Before the launch of, the paper's content all resided on its website. The new site, however, takes its content and headlines directly from the newspaper. For instance, both today's print edition and the site's headline for the story of last night's Republican debate was "Rivals put Perry on defensive in debate", while's headline is currently "Latest GOP debate affirms clear split".

Interestingly, both sites continue to suffer from the same headlining issues: headlines that do not fit their space and often have bad "widows". This is considered the norm online, though I know of at least one newspaper editor who would be rolling in their grave if they saw the current state of headline writing online (he insisted that all heads fit their space within a pica or two).

So is this a great new product or simply a new way to make a modern website? The jury is still out because the launch of this new site for the Boston Globe opens up the possibility of the paper transforming into a different type of website.

Monday, September 12, 2011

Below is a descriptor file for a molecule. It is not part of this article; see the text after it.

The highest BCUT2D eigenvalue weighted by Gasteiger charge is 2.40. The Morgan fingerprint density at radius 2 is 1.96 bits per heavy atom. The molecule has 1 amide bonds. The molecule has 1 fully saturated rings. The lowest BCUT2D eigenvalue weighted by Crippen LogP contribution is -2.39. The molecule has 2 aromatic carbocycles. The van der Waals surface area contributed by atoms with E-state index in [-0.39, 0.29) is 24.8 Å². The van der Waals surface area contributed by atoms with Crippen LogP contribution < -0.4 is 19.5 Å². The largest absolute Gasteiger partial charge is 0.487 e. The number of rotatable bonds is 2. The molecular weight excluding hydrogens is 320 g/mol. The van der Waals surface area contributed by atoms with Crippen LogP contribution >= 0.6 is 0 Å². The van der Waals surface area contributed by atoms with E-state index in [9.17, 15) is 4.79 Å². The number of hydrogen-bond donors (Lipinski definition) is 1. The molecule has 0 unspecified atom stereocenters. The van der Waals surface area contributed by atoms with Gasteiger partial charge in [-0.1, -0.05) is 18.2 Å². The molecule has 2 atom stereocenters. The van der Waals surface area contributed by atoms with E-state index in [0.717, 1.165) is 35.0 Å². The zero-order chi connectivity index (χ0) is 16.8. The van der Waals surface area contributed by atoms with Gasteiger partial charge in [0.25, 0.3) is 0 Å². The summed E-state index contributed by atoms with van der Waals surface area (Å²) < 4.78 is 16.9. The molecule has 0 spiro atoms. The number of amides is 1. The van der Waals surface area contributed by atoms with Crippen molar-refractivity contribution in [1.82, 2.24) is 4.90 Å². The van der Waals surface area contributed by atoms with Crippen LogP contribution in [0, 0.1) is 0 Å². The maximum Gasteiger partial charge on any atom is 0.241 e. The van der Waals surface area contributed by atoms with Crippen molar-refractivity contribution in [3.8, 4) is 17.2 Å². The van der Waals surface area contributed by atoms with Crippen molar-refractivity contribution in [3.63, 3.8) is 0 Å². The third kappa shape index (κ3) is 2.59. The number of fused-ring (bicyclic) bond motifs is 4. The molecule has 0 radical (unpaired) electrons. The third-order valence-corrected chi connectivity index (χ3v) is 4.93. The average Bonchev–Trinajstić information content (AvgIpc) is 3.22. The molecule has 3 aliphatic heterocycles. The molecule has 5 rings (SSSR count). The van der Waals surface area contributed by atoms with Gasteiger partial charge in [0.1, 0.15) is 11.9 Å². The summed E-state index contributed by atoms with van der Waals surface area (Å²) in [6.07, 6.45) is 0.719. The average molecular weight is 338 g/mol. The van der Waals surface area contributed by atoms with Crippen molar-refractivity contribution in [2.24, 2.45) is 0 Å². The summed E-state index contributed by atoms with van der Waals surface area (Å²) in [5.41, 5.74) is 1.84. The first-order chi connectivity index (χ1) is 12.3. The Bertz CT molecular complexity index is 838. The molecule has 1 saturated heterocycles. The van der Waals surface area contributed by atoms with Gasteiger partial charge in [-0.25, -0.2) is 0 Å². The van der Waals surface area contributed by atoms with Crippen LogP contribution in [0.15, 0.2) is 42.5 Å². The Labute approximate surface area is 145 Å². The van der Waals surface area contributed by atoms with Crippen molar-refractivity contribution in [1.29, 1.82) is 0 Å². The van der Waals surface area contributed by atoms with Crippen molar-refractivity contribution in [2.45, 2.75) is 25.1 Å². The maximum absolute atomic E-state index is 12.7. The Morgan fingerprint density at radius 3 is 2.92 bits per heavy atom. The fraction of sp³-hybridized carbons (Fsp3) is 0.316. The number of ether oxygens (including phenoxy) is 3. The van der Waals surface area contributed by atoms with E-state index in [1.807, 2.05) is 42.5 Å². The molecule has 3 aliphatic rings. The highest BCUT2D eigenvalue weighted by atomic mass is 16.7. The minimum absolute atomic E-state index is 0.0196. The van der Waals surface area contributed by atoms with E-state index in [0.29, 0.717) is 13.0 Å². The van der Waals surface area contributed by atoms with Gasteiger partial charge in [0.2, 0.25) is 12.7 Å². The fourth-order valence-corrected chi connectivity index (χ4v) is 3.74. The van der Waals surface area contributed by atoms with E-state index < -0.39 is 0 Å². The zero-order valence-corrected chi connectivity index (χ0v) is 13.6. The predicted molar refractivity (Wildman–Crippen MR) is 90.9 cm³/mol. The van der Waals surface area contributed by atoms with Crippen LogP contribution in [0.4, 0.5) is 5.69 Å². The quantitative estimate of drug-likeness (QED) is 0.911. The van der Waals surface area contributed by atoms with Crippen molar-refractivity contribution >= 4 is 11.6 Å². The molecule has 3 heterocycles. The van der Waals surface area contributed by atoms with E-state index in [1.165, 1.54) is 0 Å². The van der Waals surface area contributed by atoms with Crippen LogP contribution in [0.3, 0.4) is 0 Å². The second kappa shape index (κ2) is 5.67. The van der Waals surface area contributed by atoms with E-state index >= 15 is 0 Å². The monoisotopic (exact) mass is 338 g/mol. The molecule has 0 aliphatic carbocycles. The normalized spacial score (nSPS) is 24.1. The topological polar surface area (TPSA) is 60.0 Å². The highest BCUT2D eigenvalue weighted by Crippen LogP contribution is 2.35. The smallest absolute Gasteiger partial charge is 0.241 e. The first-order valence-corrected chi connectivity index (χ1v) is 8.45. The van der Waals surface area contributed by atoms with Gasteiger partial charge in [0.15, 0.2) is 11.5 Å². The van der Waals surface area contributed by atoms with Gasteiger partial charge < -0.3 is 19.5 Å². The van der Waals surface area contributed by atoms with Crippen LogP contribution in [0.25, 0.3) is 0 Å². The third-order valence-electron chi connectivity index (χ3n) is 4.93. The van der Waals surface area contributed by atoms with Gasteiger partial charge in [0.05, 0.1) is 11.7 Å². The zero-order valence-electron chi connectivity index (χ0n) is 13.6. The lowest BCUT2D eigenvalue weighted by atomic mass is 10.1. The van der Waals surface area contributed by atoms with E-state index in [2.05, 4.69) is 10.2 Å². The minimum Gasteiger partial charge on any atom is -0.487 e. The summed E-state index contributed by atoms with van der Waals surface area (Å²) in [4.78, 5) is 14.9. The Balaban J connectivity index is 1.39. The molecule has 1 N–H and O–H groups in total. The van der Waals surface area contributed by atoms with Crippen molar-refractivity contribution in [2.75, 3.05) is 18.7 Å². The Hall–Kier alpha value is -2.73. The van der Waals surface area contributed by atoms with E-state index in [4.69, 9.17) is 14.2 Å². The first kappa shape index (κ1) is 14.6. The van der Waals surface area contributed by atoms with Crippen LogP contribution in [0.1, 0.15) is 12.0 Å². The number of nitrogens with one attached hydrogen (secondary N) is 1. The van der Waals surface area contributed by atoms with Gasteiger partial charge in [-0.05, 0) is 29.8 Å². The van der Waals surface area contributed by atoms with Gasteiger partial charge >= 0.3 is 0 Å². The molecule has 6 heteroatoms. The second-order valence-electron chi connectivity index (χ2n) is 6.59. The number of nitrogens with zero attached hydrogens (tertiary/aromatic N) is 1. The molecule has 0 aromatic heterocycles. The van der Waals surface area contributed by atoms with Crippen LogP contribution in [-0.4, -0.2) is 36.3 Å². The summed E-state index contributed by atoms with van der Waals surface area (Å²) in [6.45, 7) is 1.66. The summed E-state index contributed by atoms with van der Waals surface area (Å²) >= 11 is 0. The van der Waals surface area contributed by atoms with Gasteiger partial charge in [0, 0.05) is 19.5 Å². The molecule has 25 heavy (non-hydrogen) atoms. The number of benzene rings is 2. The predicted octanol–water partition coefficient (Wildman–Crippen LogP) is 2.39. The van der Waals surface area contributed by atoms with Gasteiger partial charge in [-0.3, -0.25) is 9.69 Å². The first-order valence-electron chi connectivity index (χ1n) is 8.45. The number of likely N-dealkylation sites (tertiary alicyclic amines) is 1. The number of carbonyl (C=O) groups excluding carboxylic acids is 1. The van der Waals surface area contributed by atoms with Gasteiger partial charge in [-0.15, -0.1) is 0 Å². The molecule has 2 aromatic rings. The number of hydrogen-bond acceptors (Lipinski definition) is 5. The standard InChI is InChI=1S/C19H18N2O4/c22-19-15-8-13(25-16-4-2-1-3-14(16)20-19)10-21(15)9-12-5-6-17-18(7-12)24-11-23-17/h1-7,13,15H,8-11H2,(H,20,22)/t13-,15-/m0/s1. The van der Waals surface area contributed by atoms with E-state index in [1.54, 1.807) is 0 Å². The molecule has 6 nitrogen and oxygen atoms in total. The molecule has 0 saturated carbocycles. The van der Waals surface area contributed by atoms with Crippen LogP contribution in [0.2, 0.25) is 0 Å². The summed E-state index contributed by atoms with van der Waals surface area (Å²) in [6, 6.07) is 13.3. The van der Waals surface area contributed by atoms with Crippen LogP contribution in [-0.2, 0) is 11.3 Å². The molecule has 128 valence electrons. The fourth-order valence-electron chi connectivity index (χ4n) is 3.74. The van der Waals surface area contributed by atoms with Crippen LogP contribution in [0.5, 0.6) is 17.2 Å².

Tablazines releases third tablet-only magazine, while continuing to experiment with digital publishing solutions

Tablazines is Chris "Cartel" English, and visa versa. And together they, he, has released a new tablet-only magazine into the App Store: Maybach Magazine.
Maybach – officially called Maybach - Urban Lifestyle Magazine, but more on that later – is English's third magazine app to be found in the App Store, all published under the Tablazines name. The app was released last week, and while the app description needs updating because it doesn't give the reader much information about the magazine, it is clear immediately what it is trying to accomplish.

I'm looking at it as Ebony for a younger generation. The first issue is not exactly a good representation of where I plan to be with the magazine, but it's a good start," English told me on Friday.

"Coming up, I read Ebony, I read Jet, because my parents had it there. And when I talk to a lot of people now, especially in the black community, most of them don't even pick up magazines anymore, physical magazines."